If you have attended one of our events, you know that we always include time to hear from a Young Professional or alum. We believe in the importance of giving the mic to our Young Professionals and alumni and amplifying their voices and experiences. With guidance from a staff member and plenty of lead time, event speeches are prepared and crafted by the speaker and told from their own perspectives.
Please take a moment to read Fartun magnificent speech, recently delivered to a room of technology executives and vendors celebrating our Hatfield and McCoys fundraiser. Fartun is graduating from University of Minnesota next spring and will be looking to launch her career in software engineering!
Thank you so much for joining us today at the Hatfield & McCoys Celebration! Thank you to the H&M technology executives who volunteered their time and the vendor technology partners and suppliers who kindly gave to help further the mission of Genesys Works!
This is an amazing partnership that helps students prepare for their future careers!
My name is Fartun, a computer science student at the University of Minnesota and a GW professional and Talent Development Pipeline Member. Today, I want to take you on a journey – the incredible tale of a college student in pursuit of a future so bright that it could outshine the adventures of Dora the Explorer!
Back when I was young (and I’m not claiming to be old – although I did receive my first retirement letter in the mail yesterday as a birthday gift), I had a dream of becoming a doctor. And when I said it, I truly meant it.
I was always fascinated by the world of medicine, always asking doctors and nurses about their professions. In the 10th grade, I volunteered at a hospital, hoping to witness these heroes in action, but somehow ended up cashiering at a gift store.
While I didn’t get to see much medical drama, my curiosity remained undiminished.
In the 11th grade, I juggled a part-time job at Target alongside my school activities and PSEO studies, making my life hectic. Then, the unexpected happened – the pandemic struck, and my bustling life came to a screeching halt. I witnessed the toilet paper rush at Target, customers interrogating me because they thought I was hiding them for myself, and then suddenly no customers after the lockdown. I would come in for a 4-hour shift and would just roam the empty aisles. It was strange, but it gave me much time to reflect on myself and my future. As I observed the struggles of businesses that had failed to adapt to the new reality, it became clear that survival meant embracing this new virtual world.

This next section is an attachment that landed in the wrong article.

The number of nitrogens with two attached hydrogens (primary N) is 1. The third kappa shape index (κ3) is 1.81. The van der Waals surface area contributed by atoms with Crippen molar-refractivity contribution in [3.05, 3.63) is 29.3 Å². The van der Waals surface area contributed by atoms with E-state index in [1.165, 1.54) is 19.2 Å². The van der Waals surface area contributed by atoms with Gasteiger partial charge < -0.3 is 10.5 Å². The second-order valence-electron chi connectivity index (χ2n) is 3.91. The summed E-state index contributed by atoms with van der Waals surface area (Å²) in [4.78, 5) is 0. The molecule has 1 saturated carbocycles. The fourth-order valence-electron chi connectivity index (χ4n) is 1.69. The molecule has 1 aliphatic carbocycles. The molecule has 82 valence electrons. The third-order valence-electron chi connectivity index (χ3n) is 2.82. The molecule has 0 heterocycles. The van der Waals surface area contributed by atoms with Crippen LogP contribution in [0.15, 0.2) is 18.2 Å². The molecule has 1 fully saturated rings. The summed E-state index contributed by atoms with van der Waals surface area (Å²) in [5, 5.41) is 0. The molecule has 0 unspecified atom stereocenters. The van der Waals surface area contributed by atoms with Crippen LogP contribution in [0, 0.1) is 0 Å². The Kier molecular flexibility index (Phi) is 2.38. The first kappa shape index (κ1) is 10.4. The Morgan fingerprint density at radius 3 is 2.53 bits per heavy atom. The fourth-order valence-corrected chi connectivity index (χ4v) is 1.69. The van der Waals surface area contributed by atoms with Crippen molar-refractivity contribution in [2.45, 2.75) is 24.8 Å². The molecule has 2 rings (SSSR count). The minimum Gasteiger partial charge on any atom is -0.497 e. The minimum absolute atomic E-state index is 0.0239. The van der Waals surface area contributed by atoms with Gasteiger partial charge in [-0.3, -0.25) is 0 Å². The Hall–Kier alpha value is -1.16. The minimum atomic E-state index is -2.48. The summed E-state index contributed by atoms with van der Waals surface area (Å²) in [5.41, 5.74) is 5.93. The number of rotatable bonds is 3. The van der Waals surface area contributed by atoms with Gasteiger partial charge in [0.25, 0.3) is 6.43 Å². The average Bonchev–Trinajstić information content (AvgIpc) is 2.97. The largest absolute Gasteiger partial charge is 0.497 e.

During those lockdown days, I found myself drawn to the world of software and technology. I was intrigued by the apps and programs that emerged to tackle the challenges we faced during the pandemic. This led me to explore programming and development, a path I never thought I’d walk on.
You see, I was also a henna artist. Every year, just before Eid (a Muslim Holiday celebrated twice a year), I would transform my garage into a henna salon and design henna for around 25 customers per day. It was my version of a lemonade stand, and it taught me valuable lessons in understanding my audience, marketing, customer service, accounting, and even business competition. Naturally, I found myself gravitating towards understanding how businesses and products evolved during the pandemic. I noticed many of the thriving products were digital products.